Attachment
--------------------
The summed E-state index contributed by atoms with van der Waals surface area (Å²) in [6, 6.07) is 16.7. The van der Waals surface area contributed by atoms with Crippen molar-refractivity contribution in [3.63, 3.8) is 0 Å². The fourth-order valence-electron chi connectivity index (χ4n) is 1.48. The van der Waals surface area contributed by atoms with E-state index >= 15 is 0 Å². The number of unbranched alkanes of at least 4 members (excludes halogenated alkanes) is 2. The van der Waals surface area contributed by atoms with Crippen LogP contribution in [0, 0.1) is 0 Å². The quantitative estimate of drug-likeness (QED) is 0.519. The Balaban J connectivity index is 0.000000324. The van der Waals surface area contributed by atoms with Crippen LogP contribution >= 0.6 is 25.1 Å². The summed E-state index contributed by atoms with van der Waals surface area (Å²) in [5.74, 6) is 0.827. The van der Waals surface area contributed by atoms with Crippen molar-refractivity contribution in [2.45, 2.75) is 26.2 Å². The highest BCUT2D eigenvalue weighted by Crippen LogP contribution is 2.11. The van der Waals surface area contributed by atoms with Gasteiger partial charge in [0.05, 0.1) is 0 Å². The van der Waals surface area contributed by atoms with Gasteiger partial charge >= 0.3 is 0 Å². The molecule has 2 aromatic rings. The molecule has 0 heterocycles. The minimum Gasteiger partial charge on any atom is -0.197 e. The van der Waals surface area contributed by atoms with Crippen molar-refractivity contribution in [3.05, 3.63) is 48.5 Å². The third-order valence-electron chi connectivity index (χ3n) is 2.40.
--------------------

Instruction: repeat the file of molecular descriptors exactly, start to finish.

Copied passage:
The summed E-state index contributed by atoms with van der Waals surface area (Å²) in [6, 6.07) is 16.7. The van der Waals surface area contributed by atoms with Crippen molar-refractivity contribution in [3.63, 3.8) is 0 Å². The fourth-order valence-electron chi connectivity index (χ4n) is 1.48. The van der Waals surface area contributed by atoms with E-state index >= 15 is 0 Å². The number of unbranched alkanes of at least 4 members (excludes halogenated alkanes) is 2. The van der Waals surface area contributed by atoms with Crippen LogP contribution in [0, 0.1) is 0 Å². The quantitative estimate of drug-likeness (QED) is 0.519. The Balaban J connectivity index is 0.000000324. The van der Waals surface area contributed by atoms with Crippen LogP contribution >= 0.6 is 25.1 Å². The summed E-state index contributed by atoms with van der Waals surface area (Å²) in [5.74, 6) is 0.827. The van der Waals surface area contributed by atoms with Crippen molar-refractivity contribution in [2.45, 2.75) is 26.2 Å². The highest BCUT2D eigenvalue weighted by Crippen LogP contribution is 2.11. The van der Waals surface area contributed by atoms with Gasteiger partial charge in [0.05, 0.1) is 0 Å². The van der Waals surface area contributed by atoms with Gasteiger partial charge >= 0.3 is 0 Å². The molecule has 2 aromatic rings. The molecule has 0 heterocycles. The minimum Gasteiger partial charge on any atom is -0.197 e. The van der Waals surface area contributed by atoms with Crippen molar-refractivity contribution in [3.05, 3.63) is 48.5 Å². The third-order valence-electron chi connectivity index (χ3n) is 2.40.